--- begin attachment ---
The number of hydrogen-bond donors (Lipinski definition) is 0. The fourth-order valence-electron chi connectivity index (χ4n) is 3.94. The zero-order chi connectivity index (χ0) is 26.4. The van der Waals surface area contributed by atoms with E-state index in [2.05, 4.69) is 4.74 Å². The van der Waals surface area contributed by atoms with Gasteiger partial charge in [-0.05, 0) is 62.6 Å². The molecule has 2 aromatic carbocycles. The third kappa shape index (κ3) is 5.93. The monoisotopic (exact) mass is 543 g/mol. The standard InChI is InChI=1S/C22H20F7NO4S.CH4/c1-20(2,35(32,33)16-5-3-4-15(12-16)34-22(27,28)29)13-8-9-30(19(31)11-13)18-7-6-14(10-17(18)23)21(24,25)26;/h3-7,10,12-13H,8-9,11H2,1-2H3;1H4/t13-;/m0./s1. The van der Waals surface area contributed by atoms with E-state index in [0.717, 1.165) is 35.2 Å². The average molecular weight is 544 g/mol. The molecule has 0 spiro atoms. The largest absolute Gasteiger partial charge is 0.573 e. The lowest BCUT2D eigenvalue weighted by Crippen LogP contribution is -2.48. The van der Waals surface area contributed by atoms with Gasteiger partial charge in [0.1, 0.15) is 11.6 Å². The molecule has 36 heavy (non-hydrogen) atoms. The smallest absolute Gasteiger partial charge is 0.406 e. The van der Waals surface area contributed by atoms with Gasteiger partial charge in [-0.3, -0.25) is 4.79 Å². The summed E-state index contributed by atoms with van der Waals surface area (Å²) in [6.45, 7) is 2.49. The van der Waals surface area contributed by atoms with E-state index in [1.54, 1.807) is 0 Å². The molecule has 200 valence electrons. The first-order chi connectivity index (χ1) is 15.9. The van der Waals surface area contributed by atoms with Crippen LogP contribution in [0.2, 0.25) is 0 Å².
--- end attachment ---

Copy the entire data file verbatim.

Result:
The number of hydrogen-bond donors (Lipinski definition) is 0. The fourth-order valence-electron chi connectivity index (χ4n) is 3.94. The zero-order chi connectivity index (χ0) is 26.4. The van der Waals surface area contributed by atoms with E-state index in [2.05, 4.69) is 4.74 Å². The van der Waals surface area contributed by atoms with Gasteiger partial charge in [-0.05, 0) is 62.6 Å². The molecule has 2 aromatic carbocycles. The third kappa shape index (κ3) is 5.93. The monoisotopic (exact) mass is 543 g/mol. The standard InChI is InChI=1S/C22H20F7NO4S.CH4/c1-20(2,35(32,33)16-5-3-4-15(12-16)34-22(27,28)29)13-8-9-30(19(31)11-13)18-7-6-14(10-17(18)23)21(24,25)26;/h3-7,10,12-13H,8-9,11H2,1-2H3;1H4/t13-;/m0./s1. The van der Waals surface area contributed by atoms with E-state index in [0.717, 1.165) is 35.2 Å². The average molecular weight is 544 g/mol. The molecule has 0 spiro atoms. The largest absolute Gasteiger partial charge is 0.573 e. The lowest BCUT2D eigenvalue weighted by Crippen LogP contribution is -2.48. The van der Waals surface area contributed by atoms with Gasteiger partial charge in [0.1, 0.15) is 11.6 Å². The molecule has 36 heavy (non-hydrogen) atoms. The smallest absolute Gasteiger partial charge is 0.406 e. The van der Waals surface area contributed by atoms with Gasteiger partial charge in [-0.3, -0.25) is 4.79 Å². The summed E-state index contributed by atoms with van der Waals surface area (Å²) in [6.45, 7) is 2.49. The van der Waals surface area contributed by atoms with E-state index in [1.54, 1.807) is 0 Å². The molecule has 200 valence electrons. The first-order chi connectivity index (χ1) is 15.9. The van der Waals surface area contributed by atoms with Crippen LogP contribution in [0.2, 0.25) is 0 Å².